Sunday, May 14, 2017

Brass Carrots

Gentle readers, no doubt, will have heard of campaigns that eliminate level progression. It is argued that level progression is unnecessary to role-playing and character building, that it creates friction among the players, that too much focus is placed on advancement and that games don’t need level-advancement to be enjoyable.

So we beg the question, what value do levels have?

The title embraces the supposition that levels are a motivation. The characters want more power, so we have created a set of arbitrary plateaus, obtained through an arbitrary award system we call “experience,” which can be adjusted on a whim of the DM at any time by awarding more experience arbitrarily at the appropriate moment.

It is this capriciousness that creates friction. We understand the clear, simple notion that players would like more powers and abilities in the future than they have today. We can lately remember a time when we did not possess a given skill, a well-paying job, a prized possession or other milestone ~ evidence that we’re doing better, that we’re smarter, that our lives are more comfortable and so on. Level-advancement reflects this. The fighter hits a little better, the mage has more spells, the general character is made safer with more hit points and there is status to be gained in the form of titles and game recognition.

But the steps themselves ARE subjective. Why should a fighter advance at 2,000 experience and not 1,500? Why should a given dead monster be worth 100 experience and not 200? And if DMs can just wave a hand and award experience at a whim, they why shouldn’t they, right now, as we’re sitting around the table playing? The very fact that the DM won’t is proof that we’re getting ripped off! We only want what’s coming to us! All we want is our fair share!

So eliminating the level gets rid of all this subjectivity. The players will advance in level when the adventure calls for the players to be a higher level. The players will advance at the beginning of every fifth running. The players will advance when the quest is completed. These principles are still arbitrary, but they’re unilateral, affecting every character at the table the same, and they don’t require nearly as much math.

There is a major drawback, however, that many do not consider a drawback. These substitutions eliminate insecurity. We know we’re going to advance ~ there is no uncertainty about it. Advancement does not hinge on the choices we make, nor the effort we give, nor the risk we’re prepared to take. If we climb aboard, the train will arrive at our destination and the ticket will be stamped.

All the doubt is washed away, as is the frustration we feel as time between upgrades spins out and challenges our composure. We’re not driven to take a bigger risk, to make something happen that doesn’t seem willing to happen ~ and when the achievement is obtained, we don’t think of it as something we did ourselves, accumulating all that experience. We don’t get excited about things we think of as entitlements.

The carrot is a reward, yes, but it is also something we only get after a very long day of dragging a very large load at the expense of our comfort and our privilege. It dangles right in front of us, aggravating us, making our mouths water, while at the same time we can’t get it. In every sense, for anything but a dumb animal, the carrot is a kind of abuse, one we can’t ignore.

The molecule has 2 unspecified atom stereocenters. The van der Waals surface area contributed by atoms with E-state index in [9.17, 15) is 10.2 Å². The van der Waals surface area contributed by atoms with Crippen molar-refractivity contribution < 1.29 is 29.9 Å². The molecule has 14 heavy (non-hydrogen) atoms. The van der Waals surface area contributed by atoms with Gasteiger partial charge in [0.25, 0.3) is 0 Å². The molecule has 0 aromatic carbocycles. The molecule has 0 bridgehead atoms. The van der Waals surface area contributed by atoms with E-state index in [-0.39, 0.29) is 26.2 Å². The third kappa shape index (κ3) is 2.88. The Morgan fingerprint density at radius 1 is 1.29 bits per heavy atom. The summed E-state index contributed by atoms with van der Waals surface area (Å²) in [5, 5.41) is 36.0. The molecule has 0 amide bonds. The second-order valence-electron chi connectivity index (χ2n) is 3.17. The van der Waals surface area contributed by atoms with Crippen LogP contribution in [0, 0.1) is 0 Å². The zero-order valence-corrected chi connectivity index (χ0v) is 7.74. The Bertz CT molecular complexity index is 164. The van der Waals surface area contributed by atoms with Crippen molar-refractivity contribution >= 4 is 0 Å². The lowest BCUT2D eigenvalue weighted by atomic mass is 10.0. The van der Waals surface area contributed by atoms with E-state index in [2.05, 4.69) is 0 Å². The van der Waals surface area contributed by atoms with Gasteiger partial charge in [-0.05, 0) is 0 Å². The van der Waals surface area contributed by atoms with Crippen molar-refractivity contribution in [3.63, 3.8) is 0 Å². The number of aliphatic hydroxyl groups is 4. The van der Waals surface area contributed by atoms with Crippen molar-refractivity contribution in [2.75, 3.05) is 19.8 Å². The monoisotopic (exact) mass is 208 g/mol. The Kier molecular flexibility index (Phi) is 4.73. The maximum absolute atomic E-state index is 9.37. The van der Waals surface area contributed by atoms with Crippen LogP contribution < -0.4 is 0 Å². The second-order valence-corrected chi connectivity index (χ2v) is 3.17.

The brass ring is a reward also, but only because it is so damn hard to get. We miss it and miss it, leaning out further and further, risking a face-plant in the dirt, because it takes a big risk to win a big reward.

Experience levels work because they’re hard to obtain; and the arbitrary limits we create to put them further out of reach are there to make it very hard. We don’t appreciate anything that is easy to obtain. Naturally, we carp about it. Carping about a lack of something is a part of life.

DMs should not bow to that.

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Ozymandias said...

What if we better define the system? We use an award measurement that ties numbers to actions. We assign value to a character's skills. We expose the inner workings such that players can know how it's put together and, conceivably, can provide input toward making it better. Of course, there has to be a protocol for how we review, test and improve the system - never in the middle of a game, for example. But if we can improve things, and we do improve them, then doesn't the argument against a bad system go away?

Or have we only treated the symptoms and not the disease? In other words, if the elimination of levels is a fix for arbitrariness and subjectivity, which is inherently unfair, does a better defined system also provide a fix? Or will the supporters of these "everybody wins" games just argue all the more adamantly?

Alexis Smolensk said...

I think you can count on the latter, Ozymandias. Reading your logic through on your blog post, it isn't likely to ring as "common sense" to people who find it difficult to add 327 x.p. to 1,934 x.p. People will think you're pulling the wool over their eyes with a bunch of math which, because they don't understand, will assume it is a designed argument to prove a point you were already intent on making. [People without an understanding of math are more likely to see math as a confidence game than as evidence].

Either way, what matters is the distance between levels, not the obtaining of the levels themselves. Whatever formula you create, it has to end in a construction that demands the players risk and have a chance of failing, while waiting, waiting, waiting for the next level to occur. If your math doesn't end in that principle, then you've undermined the benefit; and if it does support that principle, the exact numbers don't matter so long as the principle is maintained. So the numbers might just as well be arbitrary.